Guys, the moral of the story is that as hikers and backpackers, we are out in the sun a lot, so wear wide brimmed hats and use sun screen, especially if you have Celtic skin that glows in the dark. A ball cap just won't do. As for my forehead, it's doing fine, but I still am not inclined to use sun block up there. I may have go pirate and start wearing a "Do Rag" or a Buff– avast ye maties!Mar 25, 2013 at 9:05 pm #1969593
Max Dilthey's 2013 goal: wear long sleeves all summer.
My grandmother is on the board of directors for U.S. Sailing. She's been indoctrinating her 11 grandchildren with sun protection for two decades. We are all afforded tilley hats and U.S. Sailing shirts with sleeves as often as she can.Mar 25, 2013 at 9:06 pm #1969595
Thanks for a good reminder to take care of our skin. And the humor was appreciated too!
I just got a Tilley hat, partly because skin cancer runs in my family. Hopefully it's not too warm in summer.Mar 25, 2013 at 10:01 pm #1969610
Travis: It's not!Mar 25, 2013 at 10:04 pm #1969613
@davidpcvsamoaLocale: East Bay, CA
Glad your okay John.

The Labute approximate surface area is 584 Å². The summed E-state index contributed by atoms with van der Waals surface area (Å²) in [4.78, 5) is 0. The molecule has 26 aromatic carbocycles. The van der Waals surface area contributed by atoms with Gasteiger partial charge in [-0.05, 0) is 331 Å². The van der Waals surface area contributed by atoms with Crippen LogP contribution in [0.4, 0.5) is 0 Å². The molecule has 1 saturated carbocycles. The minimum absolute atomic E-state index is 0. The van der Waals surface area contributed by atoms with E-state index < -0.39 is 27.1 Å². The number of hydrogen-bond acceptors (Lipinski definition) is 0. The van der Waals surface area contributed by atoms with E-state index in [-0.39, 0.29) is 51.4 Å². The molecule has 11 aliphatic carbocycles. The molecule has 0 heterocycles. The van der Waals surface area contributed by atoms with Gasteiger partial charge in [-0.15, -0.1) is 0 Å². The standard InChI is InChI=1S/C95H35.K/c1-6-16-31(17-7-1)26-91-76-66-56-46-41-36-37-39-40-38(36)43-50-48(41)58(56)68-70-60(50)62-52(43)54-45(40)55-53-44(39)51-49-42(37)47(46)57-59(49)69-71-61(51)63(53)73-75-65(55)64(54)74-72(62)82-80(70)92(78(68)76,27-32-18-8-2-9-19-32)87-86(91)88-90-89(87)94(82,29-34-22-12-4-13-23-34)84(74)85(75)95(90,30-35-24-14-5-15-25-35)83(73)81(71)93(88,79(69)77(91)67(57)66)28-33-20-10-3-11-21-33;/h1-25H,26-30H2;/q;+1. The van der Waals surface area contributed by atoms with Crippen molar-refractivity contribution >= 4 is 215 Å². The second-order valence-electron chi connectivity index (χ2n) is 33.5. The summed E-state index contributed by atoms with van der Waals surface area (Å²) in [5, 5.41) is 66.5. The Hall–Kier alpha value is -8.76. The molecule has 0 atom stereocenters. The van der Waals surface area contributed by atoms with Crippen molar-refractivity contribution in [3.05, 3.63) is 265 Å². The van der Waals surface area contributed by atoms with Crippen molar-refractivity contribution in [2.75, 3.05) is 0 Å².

Jeez, dermatologists are a scary bunch. Always look to cut it out, send it away for analysis and/or burn it off.Mar 25, 2013 at 10:11 pm #1969615
My one question on the Tilley as to not incite thread drift…
I just got the LTM6. Good in summer?Mar 25, 2013 at 10:26 pm #1969617
@retiredjerryLocale: Oregon and Washington
Thank goodness for the google so I can understand what you said
One theory is that sunscreen blocks the UV rays that cause sunburn, but not skin cancer. Sunscreen may actually make skin cancer worse, because it inhibits tanning which gives you some protection, plus if you get burned, you will get out of sun but if you're protected against burn you'll stay out in sun longer and get more skin cancer causing exposure.
Wide brimmed hat, long sleeved shirt, long pants, avoid periods sun especially at high altitude or if you get reflection from water or snow, especially 3 hours before/after noon (standard time – 10 AM to 4 PM daylight saving time).Mar 25, 2013 at 11:16 pm #1969629
@saparisorLocale: Pacific Northwest
I just like the phrase, "the angels out of my nether regions."
Would be a nice title for your autobiography.
Thanks for the reminder to take care of ourselves and glad your scare turned out to be just that.Mar 25, 2013 at 11:37 pm #1969631
@davidinkenaiLocale: North Woods. Far North.
I've had five skin cancers carved off and while I'm a Celt who grew up in California, they didn't pop up until I unknowingly drank high arsenic water for a year. Then I got them all 2-3 years later. Basal cell cancers are almost always benign and slow growing whereas squamous cell are worse and melanomas even worse. By the time my outdoorsy cousin Gary was my age, he'd been dead for 12 years from a melanoma.